Martin P. Krueger, 78, official in longshoremen's association

July 24, 1999|By Gary Dorsey | Gary Dorsey,SUN STAFF

Martin P. Krueger, who left the working-class neighborhoods around the Baltimore waterfront to become a leader in the International Longshoremen's Association, died Sunday of Alzheimer's disease at Manor Care in Ruxton. He was 78 and a resident of Timonium.

Mr. Krueger's devotion to union work was to "make sure that the little guy could get ahead," said his brother, Herman Krueger of Locust Point.

Mr. Krueger came from a family of 10 children raised near the piers and docks of Locust Point, where the choice of a career often led young people to the waterfront or to the "Soap House," the manufacturing plant of the Procter & Gamble Co.

FOR THE RECORD - A statement quoted in an obituary yesterday about Martin P. Krueger's devotion to his union was wrongly attributed. The comment was made by Dr. Michael Krueger, his son.
The Sun regrets the error.
Pub Date: 7/25/99

"The neighborhood was full of large families, mostly Roman Catholic," said his wife, the former Helen Savage, whom he joined on a longshoremen's bowling team and married in 1950. "It was the kind of place where people grew up and never left, and nobody moved in unless it was another member of the family."

"It was a brawling city back then," said Herman Krueger. "The waterfront was full of tough guys. It wasn't a Sunday school, let me put it that way, and when we were kids, Marty was part of it. But when he got those [union] jobs, he calmed down to a pretty cool cat."

Mr. Krueger's work on the waterfront started after World War II, when he returned to Baltimore from a tour of duty with the Navy in the South Atlantic. Rising from dockworker ranks to join the staff of the Longshoremen's Pension and Benefits Funds in 1957, he found a place for his energies as business agent for Local 953, Clerks and Checkers.

In 1964, he became co-administrator of the fund, and for 22 years he helped develop pension and benefit plans through negotiations with shipping associations.

"I first met Marty during contract negotiations in the late '50s, and you couldn't help but be impressed by how hard he fought for the members he represented in the port of Baltimore," said John Bowers, president of the International Longshoremen's Association in New York. "He was a good person and a true friend of labor."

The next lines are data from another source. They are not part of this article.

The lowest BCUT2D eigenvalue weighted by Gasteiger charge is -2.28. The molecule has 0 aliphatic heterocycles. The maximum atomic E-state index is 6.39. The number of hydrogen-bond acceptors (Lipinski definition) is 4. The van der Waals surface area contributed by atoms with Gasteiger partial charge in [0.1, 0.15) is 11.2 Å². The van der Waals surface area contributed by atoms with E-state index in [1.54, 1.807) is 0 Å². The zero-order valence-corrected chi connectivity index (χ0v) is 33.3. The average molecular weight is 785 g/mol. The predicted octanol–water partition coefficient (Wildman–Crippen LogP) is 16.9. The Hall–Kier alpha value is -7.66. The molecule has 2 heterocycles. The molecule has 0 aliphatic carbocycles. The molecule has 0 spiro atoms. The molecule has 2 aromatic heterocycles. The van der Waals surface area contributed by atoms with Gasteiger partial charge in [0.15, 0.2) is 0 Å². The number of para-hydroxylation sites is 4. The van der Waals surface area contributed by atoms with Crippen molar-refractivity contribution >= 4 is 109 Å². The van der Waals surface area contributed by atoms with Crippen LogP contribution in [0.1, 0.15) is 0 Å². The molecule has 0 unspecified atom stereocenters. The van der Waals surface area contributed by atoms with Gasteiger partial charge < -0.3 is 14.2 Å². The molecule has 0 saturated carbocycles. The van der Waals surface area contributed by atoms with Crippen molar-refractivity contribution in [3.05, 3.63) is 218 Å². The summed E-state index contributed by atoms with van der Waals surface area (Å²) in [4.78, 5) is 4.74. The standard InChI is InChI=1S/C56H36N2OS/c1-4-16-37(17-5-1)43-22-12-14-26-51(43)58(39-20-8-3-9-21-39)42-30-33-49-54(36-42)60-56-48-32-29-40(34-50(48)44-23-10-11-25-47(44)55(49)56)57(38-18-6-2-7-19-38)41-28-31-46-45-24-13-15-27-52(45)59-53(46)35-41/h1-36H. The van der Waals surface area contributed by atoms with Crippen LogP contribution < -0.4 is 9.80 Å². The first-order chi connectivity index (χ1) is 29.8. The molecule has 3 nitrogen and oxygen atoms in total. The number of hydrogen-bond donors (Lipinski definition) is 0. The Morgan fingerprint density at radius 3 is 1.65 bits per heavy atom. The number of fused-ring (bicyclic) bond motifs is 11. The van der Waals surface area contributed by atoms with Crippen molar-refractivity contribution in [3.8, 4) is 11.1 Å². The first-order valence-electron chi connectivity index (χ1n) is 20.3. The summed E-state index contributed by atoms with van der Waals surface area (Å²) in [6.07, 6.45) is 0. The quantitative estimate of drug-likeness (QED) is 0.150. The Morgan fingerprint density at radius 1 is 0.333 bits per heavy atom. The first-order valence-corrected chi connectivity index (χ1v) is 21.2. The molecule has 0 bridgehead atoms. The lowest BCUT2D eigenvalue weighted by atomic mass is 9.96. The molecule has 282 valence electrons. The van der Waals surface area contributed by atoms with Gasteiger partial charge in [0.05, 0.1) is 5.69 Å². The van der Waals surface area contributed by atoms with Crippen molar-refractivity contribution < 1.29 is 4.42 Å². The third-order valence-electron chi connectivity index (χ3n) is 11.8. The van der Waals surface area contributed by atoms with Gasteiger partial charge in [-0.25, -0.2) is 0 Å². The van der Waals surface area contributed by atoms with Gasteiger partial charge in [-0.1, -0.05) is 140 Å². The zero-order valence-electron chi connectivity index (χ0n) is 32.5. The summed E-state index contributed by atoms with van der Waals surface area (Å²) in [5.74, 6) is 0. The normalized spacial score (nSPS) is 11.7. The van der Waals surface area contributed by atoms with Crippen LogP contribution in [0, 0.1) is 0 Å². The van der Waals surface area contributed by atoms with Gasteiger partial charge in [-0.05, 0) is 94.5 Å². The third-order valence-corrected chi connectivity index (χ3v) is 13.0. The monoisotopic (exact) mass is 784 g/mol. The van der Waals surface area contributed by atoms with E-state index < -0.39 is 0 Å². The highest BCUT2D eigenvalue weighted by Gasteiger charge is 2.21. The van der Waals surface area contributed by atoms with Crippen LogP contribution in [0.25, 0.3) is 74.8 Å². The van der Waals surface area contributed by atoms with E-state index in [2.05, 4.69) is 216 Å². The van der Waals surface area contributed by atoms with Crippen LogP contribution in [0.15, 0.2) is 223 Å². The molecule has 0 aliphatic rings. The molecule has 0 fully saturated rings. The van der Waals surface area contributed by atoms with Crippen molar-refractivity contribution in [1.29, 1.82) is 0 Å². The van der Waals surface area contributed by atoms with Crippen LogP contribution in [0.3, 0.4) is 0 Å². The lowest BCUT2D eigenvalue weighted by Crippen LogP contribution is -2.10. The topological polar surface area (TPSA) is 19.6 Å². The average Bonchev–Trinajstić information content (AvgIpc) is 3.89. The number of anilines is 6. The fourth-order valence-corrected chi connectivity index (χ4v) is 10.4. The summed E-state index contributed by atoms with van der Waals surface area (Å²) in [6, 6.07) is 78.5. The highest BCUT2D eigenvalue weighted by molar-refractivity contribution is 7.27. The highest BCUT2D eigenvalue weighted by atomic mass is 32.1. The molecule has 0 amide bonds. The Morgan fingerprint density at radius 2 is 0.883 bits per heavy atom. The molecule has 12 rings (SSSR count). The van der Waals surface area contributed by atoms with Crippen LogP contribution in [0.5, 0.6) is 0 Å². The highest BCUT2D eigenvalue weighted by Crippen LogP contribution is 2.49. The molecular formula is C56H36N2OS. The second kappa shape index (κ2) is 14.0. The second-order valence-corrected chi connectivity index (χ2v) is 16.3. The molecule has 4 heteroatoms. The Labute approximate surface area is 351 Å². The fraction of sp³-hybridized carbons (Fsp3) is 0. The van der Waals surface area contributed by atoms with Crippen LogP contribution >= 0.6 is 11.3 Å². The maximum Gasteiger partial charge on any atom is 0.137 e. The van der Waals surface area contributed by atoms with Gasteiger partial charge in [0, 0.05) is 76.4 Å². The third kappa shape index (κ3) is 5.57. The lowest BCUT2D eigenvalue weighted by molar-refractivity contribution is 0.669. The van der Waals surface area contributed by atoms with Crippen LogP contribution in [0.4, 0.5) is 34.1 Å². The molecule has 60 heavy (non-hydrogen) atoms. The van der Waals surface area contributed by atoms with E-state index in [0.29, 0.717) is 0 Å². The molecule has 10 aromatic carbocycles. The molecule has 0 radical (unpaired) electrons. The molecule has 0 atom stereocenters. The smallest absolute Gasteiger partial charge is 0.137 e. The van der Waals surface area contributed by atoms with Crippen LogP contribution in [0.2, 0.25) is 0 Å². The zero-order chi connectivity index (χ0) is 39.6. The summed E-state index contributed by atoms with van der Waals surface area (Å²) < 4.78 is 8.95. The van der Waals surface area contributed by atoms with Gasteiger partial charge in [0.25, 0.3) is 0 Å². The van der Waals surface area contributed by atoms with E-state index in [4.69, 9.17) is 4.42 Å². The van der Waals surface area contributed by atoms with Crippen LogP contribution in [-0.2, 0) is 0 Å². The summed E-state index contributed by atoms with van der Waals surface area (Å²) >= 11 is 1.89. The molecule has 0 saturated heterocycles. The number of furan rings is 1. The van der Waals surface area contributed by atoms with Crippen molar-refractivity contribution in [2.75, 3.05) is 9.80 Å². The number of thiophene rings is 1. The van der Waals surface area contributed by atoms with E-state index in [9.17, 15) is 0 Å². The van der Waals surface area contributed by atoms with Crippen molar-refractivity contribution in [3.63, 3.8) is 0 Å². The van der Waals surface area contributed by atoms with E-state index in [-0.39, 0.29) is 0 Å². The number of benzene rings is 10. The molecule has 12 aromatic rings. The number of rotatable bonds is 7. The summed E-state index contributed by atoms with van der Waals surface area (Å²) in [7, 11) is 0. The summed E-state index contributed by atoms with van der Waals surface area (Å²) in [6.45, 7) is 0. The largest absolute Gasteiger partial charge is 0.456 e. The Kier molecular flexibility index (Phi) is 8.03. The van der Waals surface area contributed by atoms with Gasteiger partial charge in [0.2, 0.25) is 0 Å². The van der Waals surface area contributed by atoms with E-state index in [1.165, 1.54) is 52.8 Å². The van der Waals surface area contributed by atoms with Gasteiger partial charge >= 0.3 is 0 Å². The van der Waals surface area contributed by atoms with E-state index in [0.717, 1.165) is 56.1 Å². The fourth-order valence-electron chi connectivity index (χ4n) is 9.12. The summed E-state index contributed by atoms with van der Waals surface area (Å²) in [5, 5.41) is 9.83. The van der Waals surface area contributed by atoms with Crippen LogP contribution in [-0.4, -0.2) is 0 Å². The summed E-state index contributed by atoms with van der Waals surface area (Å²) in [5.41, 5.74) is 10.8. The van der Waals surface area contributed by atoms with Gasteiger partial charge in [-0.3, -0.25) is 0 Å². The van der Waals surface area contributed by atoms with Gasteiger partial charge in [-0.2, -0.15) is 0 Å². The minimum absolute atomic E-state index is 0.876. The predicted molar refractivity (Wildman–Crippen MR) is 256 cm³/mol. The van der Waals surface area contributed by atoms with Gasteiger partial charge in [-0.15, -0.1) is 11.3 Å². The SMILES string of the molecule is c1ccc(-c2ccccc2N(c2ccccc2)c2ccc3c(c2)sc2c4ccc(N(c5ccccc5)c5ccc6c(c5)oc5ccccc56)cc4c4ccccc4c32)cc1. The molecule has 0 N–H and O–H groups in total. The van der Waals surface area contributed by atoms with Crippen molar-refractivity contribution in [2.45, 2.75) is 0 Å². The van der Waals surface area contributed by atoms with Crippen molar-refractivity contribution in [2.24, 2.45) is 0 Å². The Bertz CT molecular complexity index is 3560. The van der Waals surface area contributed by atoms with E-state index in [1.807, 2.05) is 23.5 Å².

Co-workers recall Mr. Krueger as a man of integrity, brief in speech, skilled in work and dedicated to improving the lives of longshoremen.

"He was prompt arriving at the office, and he always worked a full day," said William Springer, his co-administrator, who was a colleague until Mr. Krueger's retirement in 1986.

The union work also masked a greater ambition for his children. Mr. Krueger had quit high school at the outbreak of World War II to join the Navy, said a son, Dr. Michael Krueger, a veterinarian in Oxford, Ga., and never returned to finish his formal education.

"He had an adviser in high school who told him he had college potential," Dr. Krueger said. "But because of his blue-collar background and not knowing people who went to college, he just didn't consider it was for him. But the old man wanted all of us kids to go to college, and he spent a lot of time and effort to make sure we could do it."

Services will be held at noon today at Evans Chapel of Chimes funeral home, 2325 York Road, Timonium.

Mr. Krueger also is survived two other sons, Mark Krueger of Mount Airy and Martin E. Krueger of Baltimore; another brother, Richard P. Krueger Sr. of Linthicum; four sisters, Anna Prochaska, Mary McGuire and Patricia Paul, all of Baltimore, and Sally Schultz of Stevensville; and three grandchildren.

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